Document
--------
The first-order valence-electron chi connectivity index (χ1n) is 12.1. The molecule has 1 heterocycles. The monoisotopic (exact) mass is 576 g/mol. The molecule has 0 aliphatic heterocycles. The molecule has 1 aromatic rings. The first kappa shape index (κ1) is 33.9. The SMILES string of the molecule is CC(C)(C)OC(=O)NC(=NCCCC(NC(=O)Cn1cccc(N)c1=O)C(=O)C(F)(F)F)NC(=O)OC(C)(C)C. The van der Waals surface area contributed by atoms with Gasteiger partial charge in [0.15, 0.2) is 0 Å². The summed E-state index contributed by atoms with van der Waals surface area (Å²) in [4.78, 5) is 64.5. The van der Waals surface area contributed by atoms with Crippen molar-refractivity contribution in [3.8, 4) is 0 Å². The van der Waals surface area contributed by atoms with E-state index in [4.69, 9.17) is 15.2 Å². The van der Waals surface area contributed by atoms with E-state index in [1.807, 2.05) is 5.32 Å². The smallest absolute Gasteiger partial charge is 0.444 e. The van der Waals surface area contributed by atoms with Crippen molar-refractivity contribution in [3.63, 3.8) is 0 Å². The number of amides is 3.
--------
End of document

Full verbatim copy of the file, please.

The first-order valence-electron chi connectivity index (χ1n) is 12.1. The molecule has 1 heterocycles. The monoisotopic (exact) mass is 576 g/mol. The molecule has 0 aliphatic heterocycles. The molecule has 1 aromatic rings. The first kappa shape index (κ1) is 33.9. The SMILES string of the molecule is CC(C)(C)OC(=O)NC(=NCCCC(NC(=O)Cn1cccc(N)c1=O)C(=O)C(F)(F)F)NC(=O)OC(C)(C)C. The van der Waals surface area contributed by atoms with Gasteiger partial charge in [0.15, 0.2) is 0 Å². The summed E-state index contributed by atoms with van der Waals surface area (Å²) in [4.78, 5) is 64.5. The van der Waals surface area contributed by atoms with Crippen molar-refractivity contribution in [3.8, 4) is 0 Å². The van der Waals surface area contributed by atoms with E-state index in [4.69, 9.17) is 15.2 Å². The van der Waals surface area contributed by atoms with E-state index in [1.807, 2.05) is 5.32 Å². The smallest absolute Gasteiger partial charge is 0.444 e. The van der Waals surface area contributed by atoms with Crippen molar-refractivity contribution in [3.63, 3.8) is 0 Å². The number of amides is 3.